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It's standard Dutch fare: creating and seeing dance anew

Email|Print|Single Page| Text size + By Christine Temin
Globe Staff / January 11, 2004

THE HAGUE -- Legendary Russian ballerina Anna Pavlova died in this city in 1931, in an elegant mansion that had by then been converted into the Hotel des Indes. The first time I stayed at the hotel, I asked to be billeted in her quarters, but the receptionist politely explained that they had been converted into the Pavlova Conference Suite. I offered to sleep on the boardroom table. The receptionist was having none of it. I at least got to sleep in the room directly above the suite, convincing myself that the right vibes were making their way through her ceiling to my floor, although I couldn't swear that my arabesque had improved overnight.

One does not think of The Hague as a dance capital. The city is best known as the home of the World Court (the judicial arm of the United Nations) where international villains are tried, and the Mauritshuis Museum, with its peerless Vermeers, including the most beautiful painting the enigmatic 17th-century artist ever made, "View of Delft."

Cultural tourism brings loads of American visitors to foreign museums, which are dependably open five to seven days a week, like their US counterparts. But with the exception of New York, you can't travel to just any US city and rely on being able to attend a good professional dance performance almost any night of the year.

In the Netherlands, you can. Heavy subsidies to Dutch dance companies mean they get to perform a lot, so there are even theaters dedicated to dance. And, because the country is so compact and the public transportation so efficient, if you're staying in The Hague or Amsterdam and there's a performance you want to see in another Dutch city, it's likely to be easily accessible by train. And it's likely to cost less than attending a dance performance in America. I didn't pay more than $20 for any of the five dance performances I recently sawhere.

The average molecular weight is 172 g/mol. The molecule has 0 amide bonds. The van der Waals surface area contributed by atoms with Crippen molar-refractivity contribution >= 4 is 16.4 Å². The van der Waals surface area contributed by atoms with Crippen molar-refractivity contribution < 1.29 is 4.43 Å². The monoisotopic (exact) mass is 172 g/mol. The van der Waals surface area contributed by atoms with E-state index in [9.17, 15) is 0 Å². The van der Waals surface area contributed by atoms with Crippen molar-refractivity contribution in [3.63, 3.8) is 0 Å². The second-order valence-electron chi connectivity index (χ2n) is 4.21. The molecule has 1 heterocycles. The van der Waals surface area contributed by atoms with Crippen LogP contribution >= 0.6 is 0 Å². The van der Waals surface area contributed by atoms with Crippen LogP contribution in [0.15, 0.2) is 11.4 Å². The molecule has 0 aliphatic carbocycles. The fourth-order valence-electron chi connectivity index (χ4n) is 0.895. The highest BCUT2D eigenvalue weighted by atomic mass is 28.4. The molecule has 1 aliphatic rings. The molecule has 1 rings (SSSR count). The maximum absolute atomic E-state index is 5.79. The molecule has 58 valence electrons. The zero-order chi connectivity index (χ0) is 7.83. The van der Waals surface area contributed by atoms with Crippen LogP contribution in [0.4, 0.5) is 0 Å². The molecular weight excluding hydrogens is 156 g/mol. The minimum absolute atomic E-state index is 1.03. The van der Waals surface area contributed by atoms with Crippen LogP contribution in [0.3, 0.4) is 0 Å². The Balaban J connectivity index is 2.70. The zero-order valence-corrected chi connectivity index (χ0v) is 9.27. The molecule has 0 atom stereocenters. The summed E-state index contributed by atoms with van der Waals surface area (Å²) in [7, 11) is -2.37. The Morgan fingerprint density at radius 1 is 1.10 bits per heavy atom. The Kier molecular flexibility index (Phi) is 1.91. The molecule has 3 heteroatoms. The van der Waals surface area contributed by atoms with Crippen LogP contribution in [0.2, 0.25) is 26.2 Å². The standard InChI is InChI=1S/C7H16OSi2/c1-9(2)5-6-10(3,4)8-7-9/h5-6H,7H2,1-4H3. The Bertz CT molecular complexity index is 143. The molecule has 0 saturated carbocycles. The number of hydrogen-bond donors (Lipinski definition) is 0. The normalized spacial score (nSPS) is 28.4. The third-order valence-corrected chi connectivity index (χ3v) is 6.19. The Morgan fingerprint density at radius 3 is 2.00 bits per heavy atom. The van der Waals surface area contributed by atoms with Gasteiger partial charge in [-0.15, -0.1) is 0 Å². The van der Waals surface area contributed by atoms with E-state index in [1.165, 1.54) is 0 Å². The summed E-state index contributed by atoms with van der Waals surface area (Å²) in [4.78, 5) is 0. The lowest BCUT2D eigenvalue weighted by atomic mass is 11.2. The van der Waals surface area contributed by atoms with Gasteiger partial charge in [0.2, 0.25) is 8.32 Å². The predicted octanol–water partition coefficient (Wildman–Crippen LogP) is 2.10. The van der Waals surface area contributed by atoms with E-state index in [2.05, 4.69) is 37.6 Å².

I found out about the performances back home, on the Internet, which makes it easy to create a dance tour that is city- or country-specific, or one that tracks a particular company. Tourist boards, theaters, festivals, and opera houses all have websites, and so do most dance troupes, even the small ones that still perform in church basements.

Still, says Samuel Wuerstein, the director of the Holland Dance Festival in The Hague, audiences, at least those from the United States, haven't quite caught up with this reality. "Unless they're passing through here anyway," he says, "they wouldn't be likely to come to our performances. The core of our audience is from this region. Then it's from the rest of the Netherlands, then from Europe."

"We want to promote The Hague as a dancing city," Wuerstein says. "The government was reluctant at first, but now they agree." The Dutch government, local and national, covers a third of the $1.5 million cost of the festival. Foundations and other private sources make up the rest. The festival is a biennial event presenting companies from around the world; in the years when it doesn't take place, including 2004, there is an all-Dutch dance series instead.